Sitcoms and movies are famous for the ‘dumb guy’ role. The slob who happens to be married to a resourceful wife who saves his bacon and enlivens the plot with artful zingers. We’ve all sat through husband-bashing sessions where friends or co-workers recite their long list of complaints about their mate. Showing respect for our husbands communicates a high view of marriage. It also reassures our boys that marriage is safe. They can expect to find a wife who will respect and revere them; not simply because they are male, but because they are striving to love their wife as Christ loved the Church.
A TRADITION OF PREPARATION FOR MARRIAGE
A generation or two ago, conscientious parents focused on the task of preparing their daughters for marriage and family and their sons for a career. The crosshairs of culture have turned with wisdom toward a broader hope for our girls. And I wonder—does the present crisis of fatherlessness make a strong case for an adjustment in how we train our boys?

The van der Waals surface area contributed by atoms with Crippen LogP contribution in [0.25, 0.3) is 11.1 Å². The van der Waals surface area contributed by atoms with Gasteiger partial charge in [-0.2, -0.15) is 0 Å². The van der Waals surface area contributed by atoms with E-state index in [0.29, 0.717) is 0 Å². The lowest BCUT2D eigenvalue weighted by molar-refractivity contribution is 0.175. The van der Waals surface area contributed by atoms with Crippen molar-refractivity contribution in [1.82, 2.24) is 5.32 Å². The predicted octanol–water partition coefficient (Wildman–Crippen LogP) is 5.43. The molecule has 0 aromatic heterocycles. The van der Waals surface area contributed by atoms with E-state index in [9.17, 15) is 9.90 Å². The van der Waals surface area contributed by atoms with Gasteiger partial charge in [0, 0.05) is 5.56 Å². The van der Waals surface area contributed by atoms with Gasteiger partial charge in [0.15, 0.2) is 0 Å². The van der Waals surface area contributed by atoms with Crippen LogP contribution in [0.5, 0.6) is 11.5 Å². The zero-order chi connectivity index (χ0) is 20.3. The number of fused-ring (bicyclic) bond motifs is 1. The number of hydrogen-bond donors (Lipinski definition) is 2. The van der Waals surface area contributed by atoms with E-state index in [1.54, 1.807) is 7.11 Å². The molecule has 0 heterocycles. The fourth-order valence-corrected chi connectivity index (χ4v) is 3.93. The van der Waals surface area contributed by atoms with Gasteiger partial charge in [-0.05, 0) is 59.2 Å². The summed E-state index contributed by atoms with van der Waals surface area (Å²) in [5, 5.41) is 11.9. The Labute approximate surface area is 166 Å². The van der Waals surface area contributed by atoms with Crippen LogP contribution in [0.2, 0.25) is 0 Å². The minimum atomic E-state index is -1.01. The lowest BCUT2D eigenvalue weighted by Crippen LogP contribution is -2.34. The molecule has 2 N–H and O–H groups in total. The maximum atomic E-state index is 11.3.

Are we talking about the blessings of purity and the dangers of porn? Are we encouraging a desire for marriage and fatherhood. And are we fostering discernment so when it’s time to commit to a wife, they will have chosen wisely and well?
In partnership with our husbands, we are privileged to be the hopeful visionary, the marriage cheerleader who speaks blessing over our sons. We are preparing them to launch into a promising future as a man of character with solid family values.
How would you describe the home where you were raised? Was your relationship with your own father positive and life giving? Have you noticed the tendency for women to bash their husbands when socializing? What are some unrealistic expectations you had when entering into marriage?